Researchers identify molecule that determines if a cell will undergo cancer cell death

Lung cancer is the most common cause of death from cancer worldwide, estimated to be responsible for nearly one in five (1.59 million deaths). Whilst the most common type of lung cancer is called non small cell lung cancer.

Currently, treatments for non small cell lung cancer do not cure the cancer and it is recommended that ‘if lung cancer is found, taking part in one of the many clinical trials being done to improve treatment should be considered.’

It is then, of vital importance that more research is undertaken to find better treatments for non small cell lung cancer.  

However, the new research has provided inroads into a better understanding of what can be done to treat the cancer. The new study, undertaken at the Boston University School of Medicine in Massachusetts and led by Dr. Anurag Singh, has found a molecule – miR-124 – that indicates if some of the resilient cancer cells die following chemotherapy.

Some of the epithelial cells in non small cell lung cancer change into mesenchymal-type cells. The transformation into such cells, means the mesenchymal-like cells exhibit mutations in the KRAS proto-oncogene, that make it susceptible to mutations that promote the development of cancer.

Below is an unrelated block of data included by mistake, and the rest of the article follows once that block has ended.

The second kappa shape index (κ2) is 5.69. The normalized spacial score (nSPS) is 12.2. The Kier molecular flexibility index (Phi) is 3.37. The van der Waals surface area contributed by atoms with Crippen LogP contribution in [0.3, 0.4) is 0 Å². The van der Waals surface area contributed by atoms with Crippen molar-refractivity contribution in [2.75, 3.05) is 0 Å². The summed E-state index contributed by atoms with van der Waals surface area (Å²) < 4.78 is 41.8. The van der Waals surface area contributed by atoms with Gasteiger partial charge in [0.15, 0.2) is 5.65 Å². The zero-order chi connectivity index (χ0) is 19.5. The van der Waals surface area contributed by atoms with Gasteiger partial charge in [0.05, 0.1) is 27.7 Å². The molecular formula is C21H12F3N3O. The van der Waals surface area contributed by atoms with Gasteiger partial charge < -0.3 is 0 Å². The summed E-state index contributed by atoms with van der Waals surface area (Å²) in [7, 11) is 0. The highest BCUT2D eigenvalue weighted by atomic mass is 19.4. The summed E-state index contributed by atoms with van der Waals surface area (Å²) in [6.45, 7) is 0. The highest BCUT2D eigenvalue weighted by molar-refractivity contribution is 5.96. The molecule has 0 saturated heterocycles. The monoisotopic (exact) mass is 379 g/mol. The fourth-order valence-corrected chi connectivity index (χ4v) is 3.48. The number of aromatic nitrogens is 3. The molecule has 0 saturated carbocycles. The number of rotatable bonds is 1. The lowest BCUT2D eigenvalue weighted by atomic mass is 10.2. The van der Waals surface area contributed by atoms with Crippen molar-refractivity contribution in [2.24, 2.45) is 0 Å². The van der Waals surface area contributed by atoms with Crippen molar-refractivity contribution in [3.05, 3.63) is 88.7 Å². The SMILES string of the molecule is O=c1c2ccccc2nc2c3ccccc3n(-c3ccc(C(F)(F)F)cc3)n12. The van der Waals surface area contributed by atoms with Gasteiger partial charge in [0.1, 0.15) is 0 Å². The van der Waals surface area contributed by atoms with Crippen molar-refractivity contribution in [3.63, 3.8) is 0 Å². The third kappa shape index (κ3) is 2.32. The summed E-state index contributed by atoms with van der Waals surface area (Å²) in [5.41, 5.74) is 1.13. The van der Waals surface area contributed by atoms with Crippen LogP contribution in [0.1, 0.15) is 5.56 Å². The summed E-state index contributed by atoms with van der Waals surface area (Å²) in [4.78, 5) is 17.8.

Such mesenchymal-like cells are commonly resilient and typically resist programmed cell death after chemotherapy.

Researchers found that the mIR-124 molecule can determine the programmed cell death in cells that have gone through the epithelial-to-mesenchymal transformation. The scientists were thus able to determine if such cells would respond to chemotherapy agents.

Speaking on the research, Dr. Singh said:  

"Lung cancers display widespread genetic, molecular, and phenotypic variability and heterogeneity. It is critical to understand the implications of this heterogeneity to identify effective targeted therapeutic regimens and clinical diagnostics."

"Understanding the mechanisms that are associated with phenotypic heterogeneity in lung cancer cells - specifically differences between epithelial and mesenchymal-like cells - allows these differences to be exploited to develop more selective therapeutic agents."

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